The Hague Arbitration Award Against Russia

A big news item today – the Permanent Court of Arbitration located in The Hague, has just awarded $50 billion to former shareholders of Yokus for their claims against the Russian government for expropriation. The award is roughly half of the original demand. Russian foreign minister Lavrov says Russia will appeal.  But there is a time bomb here  – interest on the judgment begins to accrue early next year. Indeed, it is not clear what appeal rights Russia has — if any. One source on court procedure sets forth

Awards are final and binding, and there is no right of appeal.

This generally means that mistakes of fact and law are not subject to further review. Well, that would make winning an appeal challenging.  A source said there may be some limited “technical grounds” for appeal to Dutch courts. These technical grounds are usually about jurisdiction, arbitrator misconduct —  these types of things and they rarely succeed. That doesn’t sound very promising for Russia, but we can expect Russia to make the arguments to the dutch courts at least to buy some time.

Looking down the road, it will be more interesting to see what Russia may do to make enforcement difficult. Equally interesting, assuming that Russia will not just pay up or settle, what steps will be taken to execute on the award. $50 billion represents a big collection case. And I imagine that more than one global collection firm would love a piece of this action.

According to Bloomberg,  Shearman & Sterling’s Emmanuel Gaillard is among the lawyers representing the shareholder group.  Shearman’s Yas Banefatemi is also a member of the team. Claudia Annacker, a partner with U.S. law firm Cleary Gottlieb Steen & Hamilton was among those who represented the Russian government.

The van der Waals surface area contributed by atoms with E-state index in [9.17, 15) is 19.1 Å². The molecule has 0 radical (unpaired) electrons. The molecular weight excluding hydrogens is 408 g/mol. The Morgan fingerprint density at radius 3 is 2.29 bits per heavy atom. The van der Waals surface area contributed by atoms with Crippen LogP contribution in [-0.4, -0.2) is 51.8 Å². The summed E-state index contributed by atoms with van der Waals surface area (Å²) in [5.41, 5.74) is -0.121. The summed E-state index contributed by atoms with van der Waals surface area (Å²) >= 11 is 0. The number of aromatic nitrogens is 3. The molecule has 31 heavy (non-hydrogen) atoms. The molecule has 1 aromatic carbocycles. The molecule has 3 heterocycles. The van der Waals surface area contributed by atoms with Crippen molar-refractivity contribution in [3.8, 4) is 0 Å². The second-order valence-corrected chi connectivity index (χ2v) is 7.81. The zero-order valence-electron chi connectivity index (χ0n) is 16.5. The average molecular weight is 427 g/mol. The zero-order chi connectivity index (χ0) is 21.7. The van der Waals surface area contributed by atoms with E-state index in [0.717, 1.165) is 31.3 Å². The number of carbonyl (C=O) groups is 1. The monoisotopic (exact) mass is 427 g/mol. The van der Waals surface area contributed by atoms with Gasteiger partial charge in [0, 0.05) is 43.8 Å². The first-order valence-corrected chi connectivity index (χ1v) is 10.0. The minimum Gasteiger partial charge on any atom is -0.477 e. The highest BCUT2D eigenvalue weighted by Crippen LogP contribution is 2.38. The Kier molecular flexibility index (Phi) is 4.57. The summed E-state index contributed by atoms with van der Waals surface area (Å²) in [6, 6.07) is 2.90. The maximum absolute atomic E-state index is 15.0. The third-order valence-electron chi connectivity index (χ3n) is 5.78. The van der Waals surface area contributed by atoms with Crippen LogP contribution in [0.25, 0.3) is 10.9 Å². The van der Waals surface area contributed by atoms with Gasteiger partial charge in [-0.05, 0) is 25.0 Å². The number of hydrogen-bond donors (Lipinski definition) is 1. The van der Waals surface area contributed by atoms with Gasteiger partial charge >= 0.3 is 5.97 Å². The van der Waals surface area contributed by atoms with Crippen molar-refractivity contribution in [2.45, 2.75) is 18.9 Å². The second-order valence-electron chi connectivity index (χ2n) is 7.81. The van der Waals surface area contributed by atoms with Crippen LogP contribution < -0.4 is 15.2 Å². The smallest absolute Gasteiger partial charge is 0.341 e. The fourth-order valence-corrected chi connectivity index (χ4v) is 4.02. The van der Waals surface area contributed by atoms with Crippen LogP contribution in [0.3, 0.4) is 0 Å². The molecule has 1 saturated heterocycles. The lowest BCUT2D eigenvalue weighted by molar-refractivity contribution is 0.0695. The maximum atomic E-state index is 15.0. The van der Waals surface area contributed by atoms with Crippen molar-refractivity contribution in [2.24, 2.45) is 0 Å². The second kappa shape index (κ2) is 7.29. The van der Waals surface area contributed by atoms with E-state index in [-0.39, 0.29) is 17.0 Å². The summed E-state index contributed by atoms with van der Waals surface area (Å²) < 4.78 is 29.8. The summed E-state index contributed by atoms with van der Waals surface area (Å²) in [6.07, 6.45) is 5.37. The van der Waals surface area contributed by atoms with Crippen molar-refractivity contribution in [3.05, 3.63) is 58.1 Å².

This comment from the Bloomberg article  offered a few tidbits on the enforcement adventure that may be about to unfold

Russia will probably refuse to pay the damages, and seizing state assets abroad will be a difficult task, according to (former Yukos legal counselor Dmitry Golobov).

“Russia has the money to hire the best international lawyers, who won’t give up without a fight,” said Golobov by e-mail before the ruling was announced. “So the Yukos affair could easily go on for another 10 years.”

BTW, how many global collection specialists does your firm work with? Do you have a sense of how this market works? I will be following up on that here. Stay tuned. This matter may prove rather illuminating on how well private litigants are able to use the New York Convention to pursue assets located in diverse jurisdictions in enforcement proceedings against powerful defendants.

More on all of the above as news breaks. You can track this story in the “Russian arbitration award” category.


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